Emir Abderraman I

The young emir left us intelligent and cultured (from time to time, although less, it also happens to us) and left Muslim Spain as new, powerful, prosperous and chachi. He organized the first efficient tax machinery of the time and encouraged so-called knowledge trips.

Alfonso X

His son Alfonso X was one of those kings who unfortunately do not frequent our history: educated, enlightened, even though he faced another civil war ... he had time to compose, or order to do it, three fundamental works: The General History of Spain ( watch the name, now that they say that Spain is a thing of two days ago), the Cantigas and the Code of the Seven Games.

The Cid (Sidi)

And finally, around fifty blocks, five days before the capture of Jerusalem by the Crusaders, feared and respected by Moors and Christians, the most formidable warrior that Spain ever knew died in Valencia a natural death.

James I

That family was lucky enough to give birth to an unusual guy: his name was Jaime and he went into History with the nickname of The Conqueror ... but because he tripled the extension of his kingdom. Educated man, historian and poet.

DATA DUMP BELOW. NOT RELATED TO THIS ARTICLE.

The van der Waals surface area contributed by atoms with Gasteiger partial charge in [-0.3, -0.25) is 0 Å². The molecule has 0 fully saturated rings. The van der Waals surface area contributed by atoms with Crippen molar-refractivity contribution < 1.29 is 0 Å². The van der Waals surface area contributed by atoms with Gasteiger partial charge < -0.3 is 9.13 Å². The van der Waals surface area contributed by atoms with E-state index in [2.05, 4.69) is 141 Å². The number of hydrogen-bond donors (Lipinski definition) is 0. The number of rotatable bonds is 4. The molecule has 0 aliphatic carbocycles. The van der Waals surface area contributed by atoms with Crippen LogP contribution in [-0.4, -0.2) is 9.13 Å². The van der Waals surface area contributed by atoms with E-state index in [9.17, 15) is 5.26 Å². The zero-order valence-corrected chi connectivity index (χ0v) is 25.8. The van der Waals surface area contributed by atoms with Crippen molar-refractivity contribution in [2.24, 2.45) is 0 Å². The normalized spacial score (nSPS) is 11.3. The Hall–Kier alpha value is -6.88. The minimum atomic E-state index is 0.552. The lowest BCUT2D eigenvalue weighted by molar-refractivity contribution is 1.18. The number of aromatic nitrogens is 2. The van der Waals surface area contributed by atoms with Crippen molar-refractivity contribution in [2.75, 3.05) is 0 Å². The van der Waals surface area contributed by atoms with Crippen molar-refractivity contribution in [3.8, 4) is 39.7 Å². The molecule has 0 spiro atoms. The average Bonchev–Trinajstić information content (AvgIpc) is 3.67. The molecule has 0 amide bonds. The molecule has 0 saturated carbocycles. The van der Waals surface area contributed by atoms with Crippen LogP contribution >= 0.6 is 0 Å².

The Catholic kings

They were young, handsome, and smart. I am referring to Isabel de Castilla and Fernando de Aragón, the so-called Catholic Monarchs. Above all, set.

In a few decades, it was going to end up placing Spain as the world's leading power, thanks to various factors that coincided in space and time: intelligence, courage, pragmatism, tenacity and good luck.

Carlos I of Spain and V of Germany

The son they had, however, came out smart, efficient and with a couple of eggs. His name was Carlos. He was blond to red, well educated in Flanders, and inherited the throne of Spain, on the one hand, and that of the German Empire on the other; so it was Carlos I of Spain and V of Germany.

Felipe II

... the most courageous and interesting guy who occupied a Spanish throne ...

Felipe II turned out to be a good official, skilled in paperwork, and personally a turkey with many virtues: meapilas but cultured, sober and little friend of personal luxuries